Bondholder group ‘firmly opposes’ China developer Shimao’s debt revamp proposal

By Thomson Reuters Mar 27, 2024 | 6:02 AM

By Clare Jim and Xie Yu

HONG KONG (Reuters) – A group of major bondholders of defaulted Chinese developer Shimao Group said on Wednesday it “firmly opposes” the firm’s proposal to revamp $11.5 billion of offshore debt, clouding its prospects amid a deepening crisis in the property sector.

“The ad hoc creditor group firmly opposes Shimao’s restructuring proposal, (and) will unequivocally vote against it and other scheme creditors ought to do the same,” the offshore creditor group’s financial adviser Houlihan Lokey said in a statement.

The group did not cite any reason for the opposition, but three Shimao creditors told Reuters they were not happy about the steep haircut in the proposal, as well as a lack of upfront payments and cash payments in the next four to six years.

Shimao, which defaulted on its offshore debt in 2022 after an unprecedented liquidity crisis hit the sector in mid-2021, on Monday laid out detailed restructuring terms to revamp its offshore debt with an aim to cut its debt by 60%.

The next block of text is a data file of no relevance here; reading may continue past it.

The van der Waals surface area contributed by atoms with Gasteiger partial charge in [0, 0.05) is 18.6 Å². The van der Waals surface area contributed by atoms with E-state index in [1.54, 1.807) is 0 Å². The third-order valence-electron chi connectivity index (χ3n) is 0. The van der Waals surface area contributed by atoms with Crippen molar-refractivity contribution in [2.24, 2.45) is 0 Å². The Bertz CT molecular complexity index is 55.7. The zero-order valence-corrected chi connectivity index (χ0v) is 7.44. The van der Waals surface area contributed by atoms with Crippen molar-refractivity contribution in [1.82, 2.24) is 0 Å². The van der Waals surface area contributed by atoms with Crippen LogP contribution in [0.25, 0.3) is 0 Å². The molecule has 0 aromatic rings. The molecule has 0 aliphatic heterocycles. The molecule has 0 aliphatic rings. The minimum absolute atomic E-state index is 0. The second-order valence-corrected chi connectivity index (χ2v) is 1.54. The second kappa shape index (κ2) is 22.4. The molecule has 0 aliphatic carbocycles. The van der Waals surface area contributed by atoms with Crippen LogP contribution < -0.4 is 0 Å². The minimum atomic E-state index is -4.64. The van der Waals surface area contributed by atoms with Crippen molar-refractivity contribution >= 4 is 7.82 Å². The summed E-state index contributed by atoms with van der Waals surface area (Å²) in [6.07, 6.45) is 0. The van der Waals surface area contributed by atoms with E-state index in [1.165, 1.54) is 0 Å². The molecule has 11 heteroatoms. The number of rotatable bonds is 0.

Shimao would require approval from more than 75% in creditor value to pass its restructuring proposal. The ad-hoc bondholder group holds more than 25% of Shimao’s outstanding $6.8 billion dollar bonds.

A separate bank creditor group, advised by Deloitte, holds around $4.7 billion of loans.

A source close to the bank group said the group was also not happy with the latest terms, which they think give worse treatment to the group than when they first started negotiation in 2022.

Shimao and Deloitte did not immediately respond to request for comment.

Separately, Deutsche Bank is preparing a liquidation lawsuit in Hong Kong against Shimao, Reuters reported early this month.

Creditors in both the bondholder and bank groups said after Shimao’s proposal this week that a winding-up petition could be useful to the negotiation process.

Shimao’s creditors would receive a total of 1.1% consent fee based on the outstanding principal of their debts if they agreed to support the restructuring by end of April, and 0.6% by end of May.

(Editing by Sumeet Chatterjee and Kim Coghill)